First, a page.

Posted in Being Human, Healing

The Fine Line between aVoidance, Vulnerability and Victim

Today we explore the tenderness of our human emotions and how we choose to respond to them.  Do we avoid, fall into the role of victim or are we able to be open to our vulnerability?

Exploring Defense Mechanisms

I had breakfast with a friend/colleague yesterday morning and she shared how much she enjoyed Wednesday’s blog on the Warrior.  We discussed the various defense mechanisms that we have at our disposal – the warrior, the perfectionist, the performer, the glutton, the miser, the suffering servant and the victim (just to name a few).  The victim became the point of conversation as we explored the ways that we as human beings deal with our tender emotions.

The energy of emotions

There are times in each and every one of our lives where we are struck by the tender human emotions of sadness, loneliness, rejection and loss.  These are the emotions that make us feel weak, vulnerable and sometimes afraid.  When these emotions arise within us, there is an energy to them that is palpable – we can feel it.  This is natural, healthy and a normal part of life.  Emotions are neither good nor bad…they simply are.  The problem is that for most of us, we were not given permission to feel these emotions, neither were we given effective tools for dealing with these soft and tender feelings.

Responding to our emotions

For those who were given permission and a safe place to feel these emotions, along with healthy tools for dealing with them, these tender emotions are just a part of life.  They are not threatening, dangerous or scary.  The ideal way to move through these tender emotions is exactly this  – to allow ourselves to acknowledge these feelings, give ourselves the time and space to be present to them and in doing so, this allows the emotion to move through us, finding healing and release.  This is how we can allow ourselves to be present to our inherent vulnerability as human beings.   Unfortunately, this healthy path is often the road less traveled.  Instead, we choose between one of two responses to this inherent vulnerability – either we avoid the emotion or we fall into victim.


Avoidance is when we ignore, repress, stuff the vulnerable feelings as they arise.  Typically, this is done by seeking out distractions that will keep us from having to pay attention to the feelings arising within us.  We find activities that will keep us from recognizing our deeper feelings – we watch tv, go to the bar, take on a video game, call a friend to gossip, go shopping etc.  While avoidance in the form of denial is a natural part of the grieving process, it only serves to delay the inevitable.  Eventually, we will need to acknowledge and deal with those tender emotions.  Unfortunately, the longer we avoid our sadness, our loneliness, rejection, etc, the bigger it gets.  So when we finally give ourselves permission or are forced into to doing so (because now we are depressed or suffering with anxiety attacks, panic or physical symptoms such as fibromyalgia, high blood pressure, etc.), those vulnerable emotions are bigger than they need to be.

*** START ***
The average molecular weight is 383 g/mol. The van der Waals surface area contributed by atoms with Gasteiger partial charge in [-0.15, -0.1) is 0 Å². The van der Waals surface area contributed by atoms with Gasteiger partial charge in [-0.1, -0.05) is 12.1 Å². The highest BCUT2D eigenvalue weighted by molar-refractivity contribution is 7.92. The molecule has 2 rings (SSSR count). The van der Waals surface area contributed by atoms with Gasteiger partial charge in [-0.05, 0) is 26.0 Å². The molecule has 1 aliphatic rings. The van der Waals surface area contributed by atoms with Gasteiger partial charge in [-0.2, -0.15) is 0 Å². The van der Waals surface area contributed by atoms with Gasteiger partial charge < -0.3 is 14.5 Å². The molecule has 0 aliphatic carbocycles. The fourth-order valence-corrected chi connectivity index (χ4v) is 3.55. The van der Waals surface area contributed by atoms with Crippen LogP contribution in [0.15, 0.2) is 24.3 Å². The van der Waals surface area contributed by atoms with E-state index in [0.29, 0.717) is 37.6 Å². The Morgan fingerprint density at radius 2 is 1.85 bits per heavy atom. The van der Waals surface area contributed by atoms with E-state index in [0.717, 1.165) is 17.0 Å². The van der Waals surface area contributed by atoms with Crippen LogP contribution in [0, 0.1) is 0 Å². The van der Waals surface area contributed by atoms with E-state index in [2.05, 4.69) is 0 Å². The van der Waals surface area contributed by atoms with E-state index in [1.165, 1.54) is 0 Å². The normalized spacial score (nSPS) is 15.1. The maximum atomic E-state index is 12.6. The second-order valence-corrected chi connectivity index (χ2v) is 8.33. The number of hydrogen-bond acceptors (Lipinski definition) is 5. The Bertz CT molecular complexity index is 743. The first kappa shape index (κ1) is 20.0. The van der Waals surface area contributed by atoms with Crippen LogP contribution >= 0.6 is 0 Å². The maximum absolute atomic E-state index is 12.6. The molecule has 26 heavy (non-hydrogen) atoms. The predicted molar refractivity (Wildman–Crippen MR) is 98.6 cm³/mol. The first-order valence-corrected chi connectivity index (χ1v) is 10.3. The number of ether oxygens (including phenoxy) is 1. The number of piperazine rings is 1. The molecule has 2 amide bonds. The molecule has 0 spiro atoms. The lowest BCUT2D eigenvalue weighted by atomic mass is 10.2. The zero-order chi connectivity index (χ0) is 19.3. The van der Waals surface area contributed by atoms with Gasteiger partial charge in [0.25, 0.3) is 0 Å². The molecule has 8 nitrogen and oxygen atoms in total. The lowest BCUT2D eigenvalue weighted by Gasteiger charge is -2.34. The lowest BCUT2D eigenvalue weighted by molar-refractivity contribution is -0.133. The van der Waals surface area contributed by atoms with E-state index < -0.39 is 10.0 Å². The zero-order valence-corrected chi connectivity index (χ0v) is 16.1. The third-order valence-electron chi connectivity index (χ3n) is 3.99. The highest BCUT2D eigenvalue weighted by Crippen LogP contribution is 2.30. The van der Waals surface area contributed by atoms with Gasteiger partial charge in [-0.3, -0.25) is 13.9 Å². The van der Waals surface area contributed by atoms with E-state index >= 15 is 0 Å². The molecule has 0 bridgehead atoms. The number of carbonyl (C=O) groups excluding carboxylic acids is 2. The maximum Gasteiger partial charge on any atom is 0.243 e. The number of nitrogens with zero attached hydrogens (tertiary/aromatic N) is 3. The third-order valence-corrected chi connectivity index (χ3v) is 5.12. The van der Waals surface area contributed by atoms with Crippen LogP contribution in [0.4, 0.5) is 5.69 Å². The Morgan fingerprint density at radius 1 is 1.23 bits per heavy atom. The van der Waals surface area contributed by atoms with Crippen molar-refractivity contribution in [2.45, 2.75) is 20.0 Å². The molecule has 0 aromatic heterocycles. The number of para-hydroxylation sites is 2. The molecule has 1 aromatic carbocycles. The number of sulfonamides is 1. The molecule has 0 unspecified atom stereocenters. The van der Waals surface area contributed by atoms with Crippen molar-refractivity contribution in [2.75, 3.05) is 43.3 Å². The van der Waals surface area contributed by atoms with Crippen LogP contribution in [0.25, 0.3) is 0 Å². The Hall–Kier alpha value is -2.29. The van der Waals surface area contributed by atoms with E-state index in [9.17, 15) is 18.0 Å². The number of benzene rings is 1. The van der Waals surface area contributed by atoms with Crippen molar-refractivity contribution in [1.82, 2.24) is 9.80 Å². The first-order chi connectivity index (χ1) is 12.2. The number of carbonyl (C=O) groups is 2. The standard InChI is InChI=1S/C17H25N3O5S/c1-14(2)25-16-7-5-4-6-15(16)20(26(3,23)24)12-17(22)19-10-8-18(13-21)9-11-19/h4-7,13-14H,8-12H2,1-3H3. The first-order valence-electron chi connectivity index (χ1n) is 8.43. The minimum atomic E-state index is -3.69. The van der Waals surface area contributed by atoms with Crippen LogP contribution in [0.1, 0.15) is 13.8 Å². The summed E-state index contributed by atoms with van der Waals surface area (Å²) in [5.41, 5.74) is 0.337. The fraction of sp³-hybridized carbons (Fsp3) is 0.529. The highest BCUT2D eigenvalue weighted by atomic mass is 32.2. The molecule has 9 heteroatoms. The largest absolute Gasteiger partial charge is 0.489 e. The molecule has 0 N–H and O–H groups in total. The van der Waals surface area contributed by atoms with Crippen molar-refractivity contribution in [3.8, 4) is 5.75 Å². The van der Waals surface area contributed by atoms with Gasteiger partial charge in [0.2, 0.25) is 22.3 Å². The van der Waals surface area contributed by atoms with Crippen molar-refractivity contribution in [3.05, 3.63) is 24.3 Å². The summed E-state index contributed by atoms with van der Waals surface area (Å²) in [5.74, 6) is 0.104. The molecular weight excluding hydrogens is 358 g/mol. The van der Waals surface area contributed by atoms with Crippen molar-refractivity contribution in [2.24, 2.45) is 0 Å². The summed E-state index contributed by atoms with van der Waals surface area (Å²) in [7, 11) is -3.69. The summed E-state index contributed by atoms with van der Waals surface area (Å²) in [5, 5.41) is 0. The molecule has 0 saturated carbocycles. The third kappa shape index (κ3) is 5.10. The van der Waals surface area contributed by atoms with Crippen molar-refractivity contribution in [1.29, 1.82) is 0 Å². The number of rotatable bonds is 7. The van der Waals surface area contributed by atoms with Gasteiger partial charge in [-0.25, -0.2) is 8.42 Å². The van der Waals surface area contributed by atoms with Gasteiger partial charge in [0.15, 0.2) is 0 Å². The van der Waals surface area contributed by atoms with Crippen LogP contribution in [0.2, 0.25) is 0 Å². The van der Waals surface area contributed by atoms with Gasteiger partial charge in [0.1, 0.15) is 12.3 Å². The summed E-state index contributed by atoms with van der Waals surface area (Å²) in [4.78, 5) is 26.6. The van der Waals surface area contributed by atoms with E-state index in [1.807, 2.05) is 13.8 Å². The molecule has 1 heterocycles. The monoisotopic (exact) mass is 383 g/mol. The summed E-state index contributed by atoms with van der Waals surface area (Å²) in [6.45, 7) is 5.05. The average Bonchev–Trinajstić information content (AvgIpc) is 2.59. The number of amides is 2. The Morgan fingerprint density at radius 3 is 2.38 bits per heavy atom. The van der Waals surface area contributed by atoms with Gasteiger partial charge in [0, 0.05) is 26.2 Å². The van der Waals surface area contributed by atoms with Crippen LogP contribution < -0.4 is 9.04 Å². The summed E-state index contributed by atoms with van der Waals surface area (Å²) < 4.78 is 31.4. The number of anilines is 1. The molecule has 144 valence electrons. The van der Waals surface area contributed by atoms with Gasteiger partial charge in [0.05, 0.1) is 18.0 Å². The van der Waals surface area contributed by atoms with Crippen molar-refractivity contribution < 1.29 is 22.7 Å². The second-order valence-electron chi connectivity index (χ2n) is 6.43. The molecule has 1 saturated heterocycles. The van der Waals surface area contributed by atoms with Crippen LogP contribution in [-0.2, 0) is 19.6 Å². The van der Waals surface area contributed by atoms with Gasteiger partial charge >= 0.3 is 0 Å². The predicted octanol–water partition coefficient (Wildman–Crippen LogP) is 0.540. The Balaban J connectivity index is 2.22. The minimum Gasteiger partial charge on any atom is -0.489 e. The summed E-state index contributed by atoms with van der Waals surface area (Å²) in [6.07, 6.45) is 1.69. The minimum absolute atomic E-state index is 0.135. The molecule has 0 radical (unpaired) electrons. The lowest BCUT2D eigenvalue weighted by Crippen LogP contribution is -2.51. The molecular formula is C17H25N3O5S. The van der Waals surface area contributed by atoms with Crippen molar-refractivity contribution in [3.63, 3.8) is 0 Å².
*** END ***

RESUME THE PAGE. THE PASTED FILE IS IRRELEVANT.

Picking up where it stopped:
Falling into victim could be considered the dark side of dealing with our human emotions.  Instead of acknowledging our tender emotions and allowing them to move through us, we grab onto them, draw us into ourselves and feed on them like a vampire on its victims.  Falling into the victim allows us to gather all the badness we are feeling to our selves, nurture the bad feelings and watch them grow.   Embracing the victim allows us to remain stuck and stranded in our pain and prevents from healing and moving forward.  Being the victim also allows us to avoid taking responsibility for the growth that could have occurred through the loss or to recognize and heal our own behaviors that may have contributed to the sadness, etc.  The victim is the one that says, “WOE IS ME…I AM DOOMED…Nobody loves me, everybody hates me …I’m gonna eat some worms.”  We all know this victim and quite frankly he/she is not very attractive.  But lest we be tempted to judge the victim, again we are invited to simply recognize her for who she is and hold her in her own vulnerability so that she can gain the courage she needs to let go of the emotions that are feeding her victimhood.

Moving is the answer

So I guess the fine line between aVoidance, Vulnerability and Victim lies in movement.  Avoidance and Victim allow us to stay stuck and prevent our healing from taking place.  Being open to our vulnerability, staying present to it and allowing it to move through us is how real healing can take place.

Who do you want to respond to your vulnerability?

Lauri Lumby

Authentic Freedom Ministries


I am a trained, professional Spiritual Director, Author and Hands-on Healer. I offer services, programs and classes that empower you to hear the voice of the Divine that speaks from within you. It is the voice of the Divine that leads us to our highest truth, to the discovery and cultivation of our gifts and to a life of Authentic Freedom where we know contentment, compassion and joy. Your truth will set you free!